As with the law nullifying Metro's nondiscrimination ordinance, Gotto argued, and still maintains, that the bills were aimed at eliminating unnecessary government regulation. Dean spokeswoman Bonna Johnson said in a statement at the time that the mayor could not "support anything that limits the power of local governments to protect neighborhoods and the quality of life of our residents." This round went to the mayor. The bills eventually lost the support of the Nashville Area Chamber of Commerce and died in committee.
In an odd twist, though, the mayor finds himself more or less aligned with Gotto on the latest issue to rekindle the debate over local autonomy: the contentious fight between state and local education officials over a charter application from Great Hearts Academies.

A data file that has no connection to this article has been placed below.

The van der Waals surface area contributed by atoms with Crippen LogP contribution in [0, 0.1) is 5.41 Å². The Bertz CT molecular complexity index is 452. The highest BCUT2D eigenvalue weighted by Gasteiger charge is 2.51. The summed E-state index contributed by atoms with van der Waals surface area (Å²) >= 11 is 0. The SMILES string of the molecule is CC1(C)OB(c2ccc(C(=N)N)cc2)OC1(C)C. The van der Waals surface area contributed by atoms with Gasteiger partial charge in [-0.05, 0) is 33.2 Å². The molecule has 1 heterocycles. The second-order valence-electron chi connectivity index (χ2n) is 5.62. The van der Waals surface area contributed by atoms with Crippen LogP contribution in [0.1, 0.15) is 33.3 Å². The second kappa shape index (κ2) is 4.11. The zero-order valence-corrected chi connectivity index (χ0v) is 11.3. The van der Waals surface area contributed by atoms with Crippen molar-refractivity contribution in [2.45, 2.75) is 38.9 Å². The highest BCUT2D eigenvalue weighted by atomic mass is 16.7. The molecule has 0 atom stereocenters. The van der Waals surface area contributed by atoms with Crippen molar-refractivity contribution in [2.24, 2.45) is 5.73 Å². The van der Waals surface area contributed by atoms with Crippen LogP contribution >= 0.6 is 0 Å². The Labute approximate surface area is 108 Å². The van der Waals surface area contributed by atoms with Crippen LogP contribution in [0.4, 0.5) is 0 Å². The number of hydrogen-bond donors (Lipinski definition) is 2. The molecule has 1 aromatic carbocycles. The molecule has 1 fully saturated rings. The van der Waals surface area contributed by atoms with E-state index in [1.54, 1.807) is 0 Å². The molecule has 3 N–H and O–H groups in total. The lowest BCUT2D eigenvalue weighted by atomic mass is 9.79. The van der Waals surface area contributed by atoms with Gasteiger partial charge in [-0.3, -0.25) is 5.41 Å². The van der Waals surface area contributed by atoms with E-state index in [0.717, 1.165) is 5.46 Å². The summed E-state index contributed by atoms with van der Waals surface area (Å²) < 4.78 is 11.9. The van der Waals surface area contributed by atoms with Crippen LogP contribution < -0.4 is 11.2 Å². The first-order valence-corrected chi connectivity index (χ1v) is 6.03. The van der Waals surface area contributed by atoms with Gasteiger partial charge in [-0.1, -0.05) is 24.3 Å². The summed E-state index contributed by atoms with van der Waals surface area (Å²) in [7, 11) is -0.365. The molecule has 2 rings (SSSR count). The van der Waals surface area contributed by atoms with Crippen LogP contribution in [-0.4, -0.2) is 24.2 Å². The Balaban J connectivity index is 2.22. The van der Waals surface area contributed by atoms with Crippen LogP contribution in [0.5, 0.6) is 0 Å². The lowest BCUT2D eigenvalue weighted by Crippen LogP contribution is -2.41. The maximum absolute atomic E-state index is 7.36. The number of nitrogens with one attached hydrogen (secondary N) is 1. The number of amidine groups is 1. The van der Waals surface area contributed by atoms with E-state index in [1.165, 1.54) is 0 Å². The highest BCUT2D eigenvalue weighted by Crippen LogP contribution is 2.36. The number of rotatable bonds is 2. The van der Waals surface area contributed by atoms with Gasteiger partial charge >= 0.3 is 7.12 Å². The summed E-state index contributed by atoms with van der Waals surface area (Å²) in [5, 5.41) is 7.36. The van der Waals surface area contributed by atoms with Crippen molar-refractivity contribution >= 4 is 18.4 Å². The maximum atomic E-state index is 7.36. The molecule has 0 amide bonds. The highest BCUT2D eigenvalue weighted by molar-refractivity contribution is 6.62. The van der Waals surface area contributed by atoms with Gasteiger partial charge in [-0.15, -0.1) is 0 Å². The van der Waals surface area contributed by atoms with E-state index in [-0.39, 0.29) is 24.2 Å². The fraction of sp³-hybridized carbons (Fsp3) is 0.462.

The mayor publicly supported Great Hearts and essentially went along with the state's line that the Metro school board deserved the $3.4 million punishment it got for rejecting the charter operator. While Gotto did take the state's side in the Great Hearts fight, however, he says he's not yet inclined to support a statewide charter authorizer.
Like many Democrats, Jernigan describes such meddling from the GOP-controlled state legislature — which can often be seen passing resolutions decrying the overreach of the federal government — as blatant hypocrisy.